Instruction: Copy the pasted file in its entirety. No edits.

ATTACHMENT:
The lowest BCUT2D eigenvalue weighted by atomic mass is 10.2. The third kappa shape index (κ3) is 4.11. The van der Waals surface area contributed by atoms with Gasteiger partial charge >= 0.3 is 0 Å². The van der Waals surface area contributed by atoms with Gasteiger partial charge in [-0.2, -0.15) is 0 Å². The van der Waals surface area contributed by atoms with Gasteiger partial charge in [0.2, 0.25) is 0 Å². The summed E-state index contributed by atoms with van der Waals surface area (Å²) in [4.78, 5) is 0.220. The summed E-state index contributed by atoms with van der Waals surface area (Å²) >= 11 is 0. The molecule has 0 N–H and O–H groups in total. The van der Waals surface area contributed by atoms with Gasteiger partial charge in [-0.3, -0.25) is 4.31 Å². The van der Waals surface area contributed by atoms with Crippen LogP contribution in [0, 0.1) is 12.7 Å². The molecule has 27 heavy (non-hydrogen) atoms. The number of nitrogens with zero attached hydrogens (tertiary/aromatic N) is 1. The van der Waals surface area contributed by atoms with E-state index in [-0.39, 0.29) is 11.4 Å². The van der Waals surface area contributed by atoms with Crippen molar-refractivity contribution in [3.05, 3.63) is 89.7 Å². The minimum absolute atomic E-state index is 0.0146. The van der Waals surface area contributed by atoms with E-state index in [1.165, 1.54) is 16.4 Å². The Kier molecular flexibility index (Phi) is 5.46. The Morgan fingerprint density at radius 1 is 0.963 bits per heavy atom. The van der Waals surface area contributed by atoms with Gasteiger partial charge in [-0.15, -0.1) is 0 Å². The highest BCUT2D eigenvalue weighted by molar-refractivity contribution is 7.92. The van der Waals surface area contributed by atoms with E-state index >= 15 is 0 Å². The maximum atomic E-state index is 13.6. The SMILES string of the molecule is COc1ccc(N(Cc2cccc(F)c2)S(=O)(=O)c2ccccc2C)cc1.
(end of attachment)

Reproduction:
The lowest BCUT2D eigenvalue weighted by atomic mass is 10.2. The third kappa shape index (κ3) is 4.11. The van der Waals surface area contributed by atoms with Gasteiger partial charge >= 0.3 is 0 Å². The van der Waals surface area contributed by atoms with Gasteiger partial charge in [-0.2, -0.15) is 0 Å². The van der Waals surface area contributed by atoms with Gasteiger partial charge in [0.2, 0.25) is 0 Å². The summed E-state index contributed by atoms with van der Waals surface area (Å²) in [4.78, 5) is 0.220. The summed E-state index contributed by atoms with van der Waals surface area (Å²) >= 11 is 0. The molecule has 0 N–H and O–H groups in total. The van der Waals surface area contributed by atoms with Gasteiger partial charge in [-0.3, -0.25) is 4.31 Å². The van der Waals surface area contributed by atoms with Crippen LogP contribution in [0, 0.1) is 12.7 Å². The molecule has 27 heavy (non-hydrogen) atoms. The number of nitrogens with zero attached hydrogens (tertiary/aromatic N) is 1. The van der Waals surface area contributed by atoms with E-state index in [-0.39, 0.29) is 11.4 Å². The van der Waals surface area contributed by atoms with Crippen molar-refractivity contribution in [3.05, 3.63) is 89.7 Å². The minimum absolute atomic E-state index is 0.0146. The van der Waals surface area contributed by atoms with E-state index in [1.165, 1.54) is 16.4 Å². The Kier molecular flexibility index (Phi) is 5.46. The Morgan fingerprint density at radius 1 is 0.963 bits per heavy atom. The van der Waals surface area contributed by atoms with Gasteiger partial charge in [-0.15, -0.1) is 0 Å². The highest BCUT2D eigenvalue weighted by molar-refractivity contribution is 7.92. The van der Waals surface area contributed by atoms with E-state index >= 15 is 0 Å². The maximum atomic E-state index is 13.6. The SMILES string of the molecule is COc1ccc(N(Cc2cccc(F)c2)S(=O)(=O)c2ccccc2C)cc1.